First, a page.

Armstrong also apologized to his employees and to the families of the two "distressed babies" he brought up in the call as justification for this benefits cut. The mother of one of those babies (her husband works for AOL) wrote this article for Slate, blasting Armstrong.
I take issue with how he reduced my daughter to a “distressed baby” who cost the company too much money. How he blamed the saving of her life for his decision to scale back employee benefits. How he exposed the most searing experience of our lives, one that my husband and I still struggle to discuss with anyone but each other, for no other purpose than an absurd justification for corporate cost-cutting.Armstrong should be fired for that violation of his employees' privacy, or at the very least sued. What Armstrong still hasn't apologized for or explained is how in the hell, in a company with more than 5,000 employees, the health care costs of just two could be so expensive to the company. It's something that has had health care and insurance experts scratching their heads over since Thursday, and there's still really no way anyone can come up with to figure out how AOL's bill for two families could be so high. The only possibility is that Armstrong purchased completely junk insurance for the company, a decision that would have made headlines long before this story blew up. That scenario is highly unlikely, and AOL isn't releasing any information about how it provides health insurance.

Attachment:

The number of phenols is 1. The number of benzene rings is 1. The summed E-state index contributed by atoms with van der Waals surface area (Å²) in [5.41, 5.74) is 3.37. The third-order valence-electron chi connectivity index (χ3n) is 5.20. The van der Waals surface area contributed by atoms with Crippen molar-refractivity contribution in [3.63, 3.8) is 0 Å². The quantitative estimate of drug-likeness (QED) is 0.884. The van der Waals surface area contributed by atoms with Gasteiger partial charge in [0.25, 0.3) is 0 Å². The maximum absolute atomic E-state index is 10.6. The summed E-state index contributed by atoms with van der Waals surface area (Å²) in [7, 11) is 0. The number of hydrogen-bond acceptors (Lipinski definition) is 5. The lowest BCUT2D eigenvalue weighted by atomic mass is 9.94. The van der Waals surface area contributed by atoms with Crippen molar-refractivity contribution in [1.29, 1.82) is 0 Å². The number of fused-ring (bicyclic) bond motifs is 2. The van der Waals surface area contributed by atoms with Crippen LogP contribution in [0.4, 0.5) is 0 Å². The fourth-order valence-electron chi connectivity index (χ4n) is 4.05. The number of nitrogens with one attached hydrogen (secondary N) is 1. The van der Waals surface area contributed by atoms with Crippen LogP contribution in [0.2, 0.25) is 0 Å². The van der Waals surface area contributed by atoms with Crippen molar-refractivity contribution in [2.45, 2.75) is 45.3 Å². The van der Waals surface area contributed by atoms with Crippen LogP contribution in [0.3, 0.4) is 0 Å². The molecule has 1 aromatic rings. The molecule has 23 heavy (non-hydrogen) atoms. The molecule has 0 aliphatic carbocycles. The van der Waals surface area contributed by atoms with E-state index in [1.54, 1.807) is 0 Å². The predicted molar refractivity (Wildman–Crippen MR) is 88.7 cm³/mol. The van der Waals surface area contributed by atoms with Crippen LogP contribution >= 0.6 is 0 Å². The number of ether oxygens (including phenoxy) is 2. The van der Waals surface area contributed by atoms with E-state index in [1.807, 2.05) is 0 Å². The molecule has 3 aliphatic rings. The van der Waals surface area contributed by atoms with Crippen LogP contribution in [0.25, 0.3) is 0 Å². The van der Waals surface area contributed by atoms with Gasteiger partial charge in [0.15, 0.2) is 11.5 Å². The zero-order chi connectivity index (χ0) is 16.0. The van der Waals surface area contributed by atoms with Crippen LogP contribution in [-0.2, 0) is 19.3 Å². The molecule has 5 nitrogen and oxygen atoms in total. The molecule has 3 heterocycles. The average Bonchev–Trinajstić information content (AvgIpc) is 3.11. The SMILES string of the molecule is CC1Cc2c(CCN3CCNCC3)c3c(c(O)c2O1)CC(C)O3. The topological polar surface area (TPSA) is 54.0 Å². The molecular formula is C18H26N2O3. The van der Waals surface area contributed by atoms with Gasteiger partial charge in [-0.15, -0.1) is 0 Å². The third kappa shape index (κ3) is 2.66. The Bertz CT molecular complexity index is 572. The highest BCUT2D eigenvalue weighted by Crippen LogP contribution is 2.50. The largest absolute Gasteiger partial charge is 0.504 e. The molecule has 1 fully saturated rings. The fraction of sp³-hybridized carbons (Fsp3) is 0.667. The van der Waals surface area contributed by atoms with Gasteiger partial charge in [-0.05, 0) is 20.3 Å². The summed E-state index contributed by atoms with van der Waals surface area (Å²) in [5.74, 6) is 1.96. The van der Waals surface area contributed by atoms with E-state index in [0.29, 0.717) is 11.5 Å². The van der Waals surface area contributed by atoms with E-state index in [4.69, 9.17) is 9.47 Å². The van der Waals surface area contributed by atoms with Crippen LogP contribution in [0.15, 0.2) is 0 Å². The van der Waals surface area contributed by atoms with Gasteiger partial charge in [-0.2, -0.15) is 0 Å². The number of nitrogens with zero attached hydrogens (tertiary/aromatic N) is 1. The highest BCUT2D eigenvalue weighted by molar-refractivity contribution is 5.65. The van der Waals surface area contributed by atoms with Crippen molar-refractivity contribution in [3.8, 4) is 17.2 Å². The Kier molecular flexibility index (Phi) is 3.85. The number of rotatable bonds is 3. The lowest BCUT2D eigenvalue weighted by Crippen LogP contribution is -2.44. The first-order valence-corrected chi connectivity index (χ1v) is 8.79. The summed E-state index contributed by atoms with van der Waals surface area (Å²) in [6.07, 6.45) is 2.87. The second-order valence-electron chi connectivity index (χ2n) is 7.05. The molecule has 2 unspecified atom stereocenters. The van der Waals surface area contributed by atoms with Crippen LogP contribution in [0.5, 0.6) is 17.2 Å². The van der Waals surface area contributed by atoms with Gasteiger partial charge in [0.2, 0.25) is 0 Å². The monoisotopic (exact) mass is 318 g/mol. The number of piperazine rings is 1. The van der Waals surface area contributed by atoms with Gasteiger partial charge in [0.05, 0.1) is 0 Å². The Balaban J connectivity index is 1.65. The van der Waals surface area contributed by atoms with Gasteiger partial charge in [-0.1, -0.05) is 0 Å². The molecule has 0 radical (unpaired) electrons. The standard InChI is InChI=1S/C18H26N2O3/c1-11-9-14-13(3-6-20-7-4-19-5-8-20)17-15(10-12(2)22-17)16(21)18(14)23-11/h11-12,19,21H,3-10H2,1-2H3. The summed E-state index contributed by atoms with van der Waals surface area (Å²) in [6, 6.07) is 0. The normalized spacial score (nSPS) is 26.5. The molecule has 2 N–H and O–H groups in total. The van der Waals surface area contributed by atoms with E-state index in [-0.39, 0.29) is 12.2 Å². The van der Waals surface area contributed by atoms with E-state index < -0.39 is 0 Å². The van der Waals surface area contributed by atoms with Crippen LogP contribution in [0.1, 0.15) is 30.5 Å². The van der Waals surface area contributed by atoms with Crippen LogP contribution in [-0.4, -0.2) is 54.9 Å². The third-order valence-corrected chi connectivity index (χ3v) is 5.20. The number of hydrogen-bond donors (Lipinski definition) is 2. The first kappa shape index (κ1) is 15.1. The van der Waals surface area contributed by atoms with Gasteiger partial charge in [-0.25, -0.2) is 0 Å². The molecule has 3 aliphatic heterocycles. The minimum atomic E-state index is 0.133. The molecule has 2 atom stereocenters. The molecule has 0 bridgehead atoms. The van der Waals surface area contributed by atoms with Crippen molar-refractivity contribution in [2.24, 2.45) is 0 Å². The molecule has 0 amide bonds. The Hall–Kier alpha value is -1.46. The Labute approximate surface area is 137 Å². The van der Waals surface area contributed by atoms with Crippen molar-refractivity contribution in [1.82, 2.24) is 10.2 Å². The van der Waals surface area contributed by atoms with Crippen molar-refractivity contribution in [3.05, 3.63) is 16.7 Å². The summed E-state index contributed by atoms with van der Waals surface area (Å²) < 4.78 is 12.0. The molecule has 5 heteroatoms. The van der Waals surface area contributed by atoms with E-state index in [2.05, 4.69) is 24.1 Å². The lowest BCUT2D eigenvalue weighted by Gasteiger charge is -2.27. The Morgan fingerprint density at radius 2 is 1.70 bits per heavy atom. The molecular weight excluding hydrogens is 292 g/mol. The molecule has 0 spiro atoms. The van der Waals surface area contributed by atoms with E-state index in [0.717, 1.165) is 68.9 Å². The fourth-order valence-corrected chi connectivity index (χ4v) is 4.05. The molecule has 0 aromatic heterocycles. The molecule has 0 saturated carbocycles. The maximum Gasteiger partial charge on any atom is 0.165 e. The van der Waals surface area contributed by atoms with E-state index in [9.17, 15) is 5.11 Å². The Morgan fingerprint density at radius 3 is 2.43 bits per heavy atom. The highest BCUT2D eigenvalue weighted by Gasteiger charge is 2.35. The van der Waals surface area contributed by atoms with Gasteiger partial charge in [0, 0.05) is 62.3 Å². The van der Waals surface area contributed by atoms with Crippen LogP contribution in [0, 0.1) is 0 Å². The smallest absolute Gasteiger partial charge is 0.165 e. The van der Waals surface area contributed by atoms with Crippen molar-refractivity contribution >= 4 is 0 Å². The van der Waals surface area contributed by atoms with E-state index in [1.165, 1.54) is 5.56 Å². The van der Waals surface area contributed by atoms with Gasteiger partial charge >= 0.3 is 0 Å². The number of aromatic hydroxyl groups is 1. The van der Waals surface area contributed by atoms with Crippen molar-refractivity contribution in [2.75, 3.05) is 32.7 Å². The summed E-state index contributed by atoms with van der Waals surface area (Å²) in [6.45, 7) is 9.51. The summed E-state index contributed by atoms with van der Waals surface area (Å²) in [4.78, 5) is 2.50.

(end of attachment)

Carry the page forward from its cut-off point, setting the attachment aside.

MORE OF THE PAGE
Armstrong also didn't explain how Obamacare cost the company $7.1 million, his other justification for the benefits cut. There's nothing new in the law that has resulted in that massive of a new expenditure. Armstrong just made that up, because he's like so many asshole CEOs before him—blaming every business decision that is going to hurt workers but save the company a lot of money on Obamacare. But at least this one got publicly shamed for it.